Cognitive Daily

When is it all right to cry?

For children younger than three, most of us agree that crying is acceptable, especially if they are in physical pain. But even for adults, crying is acceptable during periods of grief. Indeed, we often look askance at a person who does not to cry at a funeral or memorial service of a close friend, loved one, or family member. And crying in such cases is not only acceptable, but helpful, both for men and women. From WebMD:

Men and women both feel better after crying, especially when experiencing a major loss.

“But men are more likely to cry as a result of positive feelings, like at sporting events, whereas women are more likely to cry as a result of negative feelings, like in personal conflicts,” says study author Moira Maguire, PhD, an assistant professor of psychology at England’s University of Luton. “Women also tend to feel more emotions when they cry, particularly anger, frustration, fear, self-pity, and powerlessness,” she tells WebMD.

That last point may come as a surprise to some men. That’s right, guys, women don’t just cry when they’re sad, or when their team wins/loses the Super Bowl. They may even cry when they’re angry. ScienceBlogs’ Tara Smith has a thoughtful post about crying in academia.

Tara considers how the emotional benefits of crying often conflict with a woman’s professional goals. There’s the problem of appearing incompetent before a male colleague or superior, the problem of not wanting to invoke the stereotype of a woman crying “to get her way,” and the problem of not wanting to appear fragile or unstable. She links to two other posts and describes the times when she almost cried in a professional setting:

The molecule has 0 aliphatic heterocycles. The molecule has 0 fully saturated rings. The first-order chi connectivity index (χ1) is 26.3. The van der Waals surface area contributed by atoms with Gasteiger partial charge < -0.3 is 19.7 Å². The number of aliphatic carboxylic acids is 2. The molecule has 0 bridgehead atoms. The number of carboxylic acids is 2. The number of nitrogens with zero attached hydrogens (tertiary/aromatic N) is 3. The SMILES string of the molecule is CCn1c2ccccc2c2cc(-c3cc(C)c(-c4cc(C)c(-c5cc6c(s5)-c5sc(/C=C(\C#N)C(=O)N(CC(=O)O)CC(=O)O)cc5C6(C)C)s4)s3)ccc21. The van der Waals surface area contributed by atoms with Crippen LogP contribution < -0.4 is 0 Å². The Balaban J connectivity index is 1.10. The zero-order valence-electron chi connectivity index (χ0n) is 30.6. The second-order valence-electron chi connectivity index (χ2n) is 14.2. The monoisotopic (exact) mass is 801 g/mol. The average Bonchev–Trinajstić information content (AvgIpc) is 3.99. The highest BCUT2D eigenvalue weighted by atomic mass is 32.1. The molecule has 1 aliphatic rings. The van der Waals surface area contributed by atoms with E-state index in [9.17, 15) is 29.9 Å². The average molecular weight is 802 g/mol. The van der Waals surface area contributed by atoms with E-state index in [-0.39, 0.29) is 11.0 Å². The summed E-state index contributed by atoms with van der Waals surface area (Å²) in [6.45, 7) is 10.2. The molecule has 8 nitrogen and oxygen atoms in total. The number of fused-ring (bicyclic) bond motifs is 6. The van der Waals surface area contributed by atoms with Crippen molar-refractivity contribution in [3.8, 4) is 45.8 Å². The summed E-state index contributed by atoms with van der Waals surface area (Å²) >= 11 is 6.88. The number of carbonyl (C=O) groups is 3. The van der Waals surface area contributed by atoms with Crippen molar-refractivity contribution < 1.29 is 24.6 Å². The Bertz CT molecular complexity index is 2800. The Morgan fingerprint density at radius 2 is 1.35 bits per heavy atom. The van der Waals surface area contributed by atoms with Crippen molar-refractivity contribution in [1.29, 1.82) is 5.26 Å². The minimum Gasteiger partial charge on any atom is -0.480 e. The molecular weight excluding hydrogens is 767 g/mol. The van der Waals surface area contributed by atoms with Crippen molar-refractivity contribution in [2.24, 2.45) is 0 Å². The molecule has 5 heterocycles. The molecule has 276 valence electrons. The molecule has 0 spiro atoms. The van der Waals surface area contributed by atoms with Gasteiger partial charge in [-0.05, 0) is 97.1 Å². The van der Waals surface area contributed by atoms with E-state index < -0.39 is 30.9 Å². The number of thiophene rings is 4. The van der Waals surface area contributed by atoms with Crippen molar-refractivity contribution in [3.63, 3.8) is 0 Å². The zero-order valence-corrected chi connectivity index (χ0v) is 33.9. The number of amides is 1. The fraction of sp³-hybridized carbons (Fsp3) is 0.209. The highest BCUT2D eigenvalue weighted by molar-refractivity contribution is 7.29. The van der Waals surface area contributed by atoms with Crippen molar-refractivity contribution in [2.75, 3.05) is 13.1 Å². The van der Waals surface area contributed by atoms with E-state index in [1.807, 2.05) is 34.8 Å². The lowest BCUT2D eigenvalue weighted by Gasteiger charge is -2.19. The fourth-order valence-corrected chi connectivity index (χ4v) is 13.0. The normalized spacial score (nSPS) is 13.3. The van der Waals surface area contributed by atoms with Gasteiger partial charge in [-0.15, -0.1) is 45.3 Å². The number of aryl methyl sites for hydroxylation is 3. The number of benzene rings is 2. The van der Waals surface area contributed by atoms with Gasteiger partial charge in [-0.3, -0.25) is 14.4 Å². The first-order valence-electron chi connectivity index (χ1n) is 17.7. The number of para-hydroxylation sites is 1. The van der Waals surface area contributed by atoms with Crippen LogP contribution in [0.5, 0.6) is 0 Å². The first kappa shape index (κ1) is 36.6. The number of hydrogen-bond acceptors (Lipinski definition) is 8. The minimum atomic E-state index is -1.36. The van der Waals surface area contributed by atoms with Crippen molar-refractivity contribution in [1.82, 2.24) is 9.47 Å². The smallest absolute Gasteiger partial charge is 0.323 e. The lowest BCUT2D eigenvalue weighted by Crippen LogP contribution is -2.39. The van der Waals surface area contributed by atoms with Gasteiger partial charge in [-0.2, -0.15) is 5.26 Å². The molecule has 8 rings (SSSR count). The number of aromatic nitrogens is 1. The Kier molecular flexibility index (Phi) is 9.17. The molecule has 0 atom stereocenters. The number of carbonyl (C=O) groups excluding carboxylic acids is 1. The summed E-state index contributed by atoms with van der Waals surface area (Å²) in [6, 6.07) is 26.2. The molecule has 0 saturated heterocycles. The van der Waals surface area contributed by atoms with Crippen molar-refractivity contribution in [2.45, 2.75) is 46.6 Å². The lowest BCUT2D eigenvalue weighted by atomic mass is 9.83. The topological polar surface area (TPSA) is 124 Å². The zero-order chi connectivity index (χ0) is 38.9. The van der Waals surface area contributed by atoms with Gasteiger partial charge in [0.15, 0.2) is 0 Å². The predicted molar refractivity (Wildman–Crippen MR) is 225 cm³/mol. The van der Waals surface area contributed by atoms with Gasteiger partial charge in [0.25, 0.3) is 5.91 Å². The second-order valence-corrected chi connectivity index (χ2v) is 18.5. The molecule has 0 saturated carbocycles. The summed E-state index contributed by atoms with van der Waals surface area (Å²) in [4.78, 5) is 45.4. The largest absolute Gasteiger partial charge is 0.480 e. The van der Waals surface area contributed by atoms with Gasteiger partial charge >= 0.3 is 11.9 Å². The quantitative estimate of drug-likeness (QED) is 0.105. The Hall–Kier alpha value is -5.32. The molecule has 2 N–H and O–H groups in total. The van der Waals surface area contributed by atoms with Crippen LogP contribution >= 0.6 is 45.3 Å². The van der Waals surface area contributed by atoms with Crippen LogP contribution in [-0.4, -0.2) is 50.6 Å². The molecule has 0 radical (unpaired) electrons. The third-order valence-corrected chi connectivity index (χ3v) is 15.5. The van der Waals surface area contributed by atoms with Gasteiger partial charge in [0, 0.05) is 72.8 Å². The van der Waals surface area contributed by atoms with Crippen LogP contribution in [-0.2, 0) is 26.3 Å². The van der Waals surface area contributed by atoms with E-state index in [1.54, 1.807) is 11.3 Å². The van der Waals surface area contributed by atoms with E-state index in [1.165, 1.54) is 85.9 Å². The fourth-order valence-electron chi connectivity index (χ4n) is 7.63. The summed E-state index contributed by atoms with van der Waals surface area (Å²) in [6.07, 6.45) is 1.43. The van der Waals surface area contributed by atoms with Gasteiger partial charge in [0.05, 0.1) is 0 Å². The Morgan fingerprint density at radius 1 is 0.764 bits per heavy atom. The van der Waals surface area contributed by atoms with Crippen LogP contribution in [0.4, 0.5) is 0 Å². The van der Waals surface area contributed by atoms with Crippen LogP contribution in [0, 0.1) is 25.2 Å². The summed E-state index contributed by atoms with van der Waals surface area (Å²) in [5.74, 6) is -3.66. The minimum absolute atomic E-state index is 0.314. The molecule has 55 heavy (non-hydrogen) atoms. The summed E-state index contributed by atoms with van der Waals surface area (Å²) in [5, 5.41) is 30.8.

Twice was with my advisor in graduate school–letting him know (both times) when I was pregnant. You might think the second time would have been easier, but that one was actually more difficult because he’d been very good with the first pregnancy and I felt, by having another child, I might be pushing the limits of his patience a bit. But he was still very good about it, causing me to cry with some relief after I was alone.

Most men have been conditioned from a very young age not to cry in situations such as this, and women, clearly, are aware that men are uncomfortable with crying. But since women generally haven’t been encouraged to suppress the urge to cry, then it’s much more difficult for them to do when they would prefer not to cry. There’s little evidence that this is a biological difference between women and men — rather, it seems to be socially conditioned. And, as Tara observes, crying probably should more acceptable, especially in extremely emotional situations like the ones she describes in her post:

Academia (and other high-pressure, high-stress jobs) is enough of a pressure cooker as it is; punishment shouldn’t be feared when we release some of that steam in a healthy way.

Comments

  1. #1 Michael
    February 14, 2007

    I’m not afraid to disclose that in grad school, especially when the impostor syndrome is at its worst, I’ve felt like crying after a seminar where I felt I understood only half the material. I’m sure I have shed a tear or two in my office. After one such (admittedly rare) episode, much to my delight, I recall the professor-the following week-saying that nobody had understood the material. That did not make me cry joyously, though I did feel vindicated.

  2. #2 Rob
    February 14, 2007